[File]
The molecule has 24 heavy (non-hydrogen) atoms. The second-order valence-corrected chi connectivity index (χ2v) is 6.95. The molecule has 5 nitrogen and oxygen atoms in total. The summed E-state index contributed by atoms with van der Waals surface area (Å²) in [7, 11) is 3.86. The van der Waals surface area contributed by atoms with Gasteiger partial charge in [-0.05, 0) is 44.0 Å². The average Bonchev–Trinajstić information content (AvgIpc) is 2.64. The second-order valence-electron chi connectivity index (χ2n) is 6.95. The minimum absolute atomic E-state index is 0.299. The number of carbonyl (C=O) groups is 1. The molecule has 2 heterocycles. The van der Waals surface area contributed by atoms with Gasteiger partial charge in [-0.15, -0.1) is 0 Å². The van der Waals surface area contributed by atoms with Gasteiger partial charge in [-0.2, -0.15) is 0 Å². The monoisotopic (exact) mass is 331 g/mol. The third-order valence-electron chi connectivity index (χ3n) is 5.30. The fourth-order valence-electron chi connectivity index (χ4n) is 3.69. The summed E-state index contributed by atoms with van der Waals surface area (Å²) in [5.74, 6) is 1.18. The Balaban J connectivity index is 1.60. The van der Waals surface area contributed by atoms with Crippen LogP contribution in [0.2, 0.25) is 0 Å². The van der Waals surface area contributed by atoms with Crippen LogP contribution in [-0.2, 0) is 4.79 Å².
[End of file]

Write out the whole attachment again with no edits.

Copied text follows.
The molecule has 24 heavy (non-hydrogen) atoms. The second-order valence-corrected chi connectivity index (χ2v) is 6.95. The molecule has 5 nitrogen and oxygen atoms in total. The summed E-state index contributed by atoms with van der Waals surface area (Å²) in [7, 11) is 3.86. The van der Waals surface area contributed by atoms with Gasteiger partial charge in [-0.05, 0) is 44.0 Å². The average Bonchev–Trinajstić information content (AvgIpc) is 2.64. The second-order valence-electron chi connectivity index (χ2n) is 6.95. The minimum absolute atomic E-state index is 0.299. The number of carbonyl (C=O) groups is 1. The molecule has 2 heterocycles. The van der Waals surface area contributed by atoms with Gasteiger partial charge in [-0.15, -0.1) is 0 Å². The van der Waals surface area contributed by atoms with Gasteiger partial charge in [-0.2, -0.15) is 0 Å². The monoisotopic (exact) mass is 331 g/mol. The third-order valence-electron chi connectivity index (χ3n) is 5.30. The fourth-order valence-electron chi connectivity index (χ4n) is 3.69. The summed E-state index contributed by atoms with van der Waals surface area (Å²) in [5.74, 6) is 1.18. The Balaban J connectivity index is 1.60. The van der Waals surface area contributed by atoms with Crippen LogP contribution in [0.2, 0.25) is 0 Å². The van der Waals surface area contributed by atoms with Crippen LogP contribution in [-0.2, 0) is 4.79 Å².